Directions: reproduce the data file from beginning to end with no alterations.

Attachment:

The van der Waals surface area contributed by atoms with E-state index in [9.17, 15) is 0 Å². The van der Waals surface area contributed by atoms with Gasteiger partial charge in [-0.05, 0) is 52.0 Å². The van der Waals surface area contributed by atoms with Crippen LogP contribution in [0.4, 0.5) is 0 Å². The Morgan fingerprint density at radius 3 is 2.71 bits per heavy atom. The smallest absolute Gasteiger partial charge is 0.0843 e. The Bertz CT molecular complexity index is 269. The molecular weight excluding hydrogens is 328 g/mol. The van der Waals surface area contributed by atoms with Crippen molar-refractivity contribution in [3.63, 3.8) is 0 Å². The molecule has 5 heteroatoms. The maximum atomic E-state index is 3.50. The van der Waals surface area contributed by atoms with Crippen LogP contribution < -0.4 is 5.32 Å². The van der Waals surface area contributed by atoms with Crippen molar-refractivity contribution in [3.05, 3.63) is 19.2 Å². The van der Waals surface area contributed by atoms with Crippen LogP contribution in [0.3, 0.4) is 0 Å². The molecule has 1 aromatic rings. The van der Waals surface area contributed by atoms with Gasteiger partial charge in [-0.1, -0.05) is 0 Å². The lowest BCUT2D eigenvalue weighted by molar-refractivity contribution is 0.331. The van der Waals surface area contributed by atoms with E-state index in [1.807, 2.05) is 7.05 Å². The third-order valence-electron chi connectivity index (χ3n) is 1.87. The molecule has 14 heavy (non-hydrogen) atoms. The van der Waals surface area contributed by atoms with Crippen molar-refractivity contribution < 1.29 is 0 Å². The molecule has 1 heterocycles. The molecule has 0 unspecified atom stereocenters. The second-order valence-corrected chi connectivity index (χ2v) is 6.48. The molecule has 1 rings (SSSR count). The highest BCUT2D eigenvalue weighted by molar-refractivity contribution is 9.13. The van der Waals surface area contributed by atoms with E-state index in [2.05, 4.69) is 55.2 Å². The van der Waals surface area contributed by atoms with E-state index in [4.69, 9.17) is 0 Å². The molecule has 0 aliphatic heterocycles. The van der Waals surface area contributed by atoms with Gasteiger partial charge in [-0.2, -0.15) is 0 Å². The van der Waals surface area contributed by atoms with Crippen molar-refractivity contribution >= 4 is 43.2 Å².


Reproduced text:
The van der Waals surface area contributed by atoms with E-state index in [9.17, 15) is 0 Å². The van der Waals surface area contributed by atoms with Gasteiger partial charge in [-0.05, 0) is 52.0 Å². The van der Waals surface area contributed by atoms with Crippen LogP contribution in [0.4, 0.5) is 0 Å². The Morgan fingerprint density at radius 3 is 2.71 bits per heavy atom. The smallest absolute Gasteiger partial charge is 0.0843 e. The Bertz CT molecular complexity index is 269. The molecular weight excluding hydrogens is 328 g/mol. The van der Waals surface area contributed by atoms with Crippen molar-refractivity contribution in [3.63, 3.8) is 0 Å². The molecule has 5 heteroatoms. The maximum atomic E-state index is 3.50. The van der Waals surface area contributed by atoms with Crippen LogP contribution < -0.4 is 5.32 Å². The van der Waals surface area contributed by atoms with Crippen molar-refractivity contribution in [3.05, 3.63) is 19.2 Å². The van der Waals surface area contributed by atoms with Crippen LogP contribution in [0.3, 0.4) is 0 Å². The molecule has 1 aromatic rings. The van der Waals surface area contributed by atoms with Gasteiger partial charge in [-0.1, -0.05) is 0 Å². The lowest BCUT2D eigenvalue weighted by molar-refractivity contribution is 0.331. The van der Waals surface area contributed by atoms with E-state index in [1.807, 2.05) is 7.05 Å². The third-order valence-electron chi connectivity index (χ3n) is 1.87. The molecule has 14 heavy (non-hydrogen) atoms. The van der Waals surface area contributed by atoms with Crippen molar-refractivity contribution < 1.29 is 0 Å². The molecule has 1 heterocycles. The molecule has 0 unspecified atom stereocenters. The second-order valence-corrected chi connectivity index (χ2v) is 6.48. The molecule has 1 rings (SSSR count). The highest BCUT2D eigenvalue weighted by molar-refractivity contribution is 9.13. The van der Waals surface area contributed by atoms with E-state index in [2.05, 4.69) is 55.2 Å². The van der Waals surface area contributed by atoms with E-state index in [4.69, 9.17) is 0 Å². The molecule has 0 aliphatic heterocycles. The van der Waals surface area contributed by atoms with Gasteiger partial charge in [-0.2, -0.15) is 0 Å². The van der Waals surface area contributed by atoms with Crippen molar-refractivity contribution >= 4 is 43.2 Å².